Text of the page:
9:54 am May. 21, 2012
The Lineup collects the media stories, big and small, that are on our radar each day.
The New Republic continues to take shape under Chris Hughes, the 28-year-old Facebook co-founder who bought the venerable Beltway title in March.
But as much as Hughes is expected to usher the magazine into the digital future, he's also brought back a part of its recent past: Franklin Foer has returned as editor, displacing TNR veteran Richard Just, who had taken over following Foer's departure in 2010.
The move is surprising, as HuffPost's Michael Calderone notes, "considering that Just is viewed internally as instrumental in helping facilitate Hughes' purchase of the esteemed, yet money-losing, 98-year-old magazine of American liberalism."
And yet given Foer's stature both in Washington and New York media circles, it makes sense; Hughes' mandate, he has said, is to raise TNR's profile and, according to Media Decoder, which broke the news Sunday, "guide The New Republic out of the category Hughes' called 'little magazines' in Washington like The National Review and into a category that includes magazines he sees as more natural competitors, like The New Yorker, the Economist and New York Magazine."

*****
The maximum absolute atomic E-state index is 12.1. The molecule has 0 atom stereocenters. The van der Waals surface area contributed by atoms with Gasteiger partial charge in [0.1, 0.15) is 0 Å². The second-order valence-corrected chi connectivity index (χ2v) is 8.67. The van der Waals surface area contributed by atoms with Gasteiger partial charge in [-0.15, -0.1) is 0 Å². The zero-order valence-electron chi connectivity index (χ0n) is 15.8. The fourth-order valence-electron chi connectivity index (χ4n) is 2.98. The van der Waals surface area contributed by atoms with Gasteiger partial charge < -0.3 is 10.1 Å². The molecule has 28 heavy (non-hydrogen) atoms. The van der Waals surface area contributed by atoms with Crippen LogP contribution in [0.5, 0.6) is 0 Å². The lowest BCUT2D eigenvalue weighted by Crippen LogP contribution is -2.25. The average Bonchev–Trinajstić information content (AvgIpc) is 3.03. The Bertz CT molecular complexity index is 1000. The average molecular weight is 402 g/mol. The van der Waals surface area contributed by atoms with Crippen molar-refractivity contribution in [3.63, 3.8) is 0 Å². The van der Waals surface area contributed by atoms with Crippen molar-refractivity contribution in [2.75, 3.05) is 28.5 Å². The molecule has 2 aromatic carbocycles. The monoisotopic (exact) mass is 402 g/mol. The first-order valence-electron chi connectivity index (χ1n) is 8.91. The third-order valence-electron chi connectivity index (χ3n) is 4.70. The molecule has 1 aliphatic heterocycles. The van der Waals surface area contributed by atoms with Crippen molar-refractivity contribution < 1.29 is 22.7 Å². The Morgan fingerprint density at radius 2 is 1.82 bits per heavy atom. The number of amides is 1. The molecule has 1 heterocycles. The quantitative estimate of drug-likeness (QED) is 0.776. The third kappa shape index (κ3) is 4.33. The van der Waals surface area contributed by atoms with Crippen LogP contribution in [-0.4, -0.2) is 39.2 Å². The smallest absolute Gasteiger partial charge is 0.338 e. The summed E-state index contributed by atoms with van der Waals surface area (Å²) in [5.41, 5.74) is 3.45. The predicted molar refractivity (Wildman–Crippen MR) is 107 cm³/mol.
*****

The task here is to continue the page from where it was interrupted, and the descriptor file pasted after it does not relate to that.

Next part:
To that effect, Hughes plans to double the magazine's staff from 15 to 30 with a recruitment focus on "rising stars who have been writing for publications like The New Yorker and The New York Times Magazine." As Capital first reported last week, TNR is also opening up a New York office.
In an Adweek interview published this morning, Hughes addressed the challenge of building "a sustainable business model" around an august institution like TNR.
"You look at The Atlantic, The Economist—there are traditional print models that are flourishing," he said. "I feel like there’s a hunger out there for big-idea journalism. Book sales are at an all-time high. The magazines I’m talking about, all their print numbers are up. Not to overstate it—it’s a small order of people—but I think the conventional wisdom that young people don’t want to read is a little misplaced."
In other news...
Rupert Murdoch denies that News Corp. is eyeing a spin-off of its British papers. [Reuters]
Vanity Fair's Rebekah Brooks profile is headed for the big screen. [The Telegraph]
The Atavist has raised $1.5 million in seed money from an impressive array of backers. [The New York Times]
More on the newsweekly cover wars. [The New York Times]
Facebook is still courting the media business. [Adweek]
The Financial Times expects digital subs to outnumber those in print by year's end. [The Next Web]
Esquire to publish men's fiction e-books. [NYT/Media Decoder]
More by this author:
- 'Village Voice' fires Michael Musto in yet another round of cuts
- 'New York Post' buyouts focus on 'loyal soldiers ... highest paid'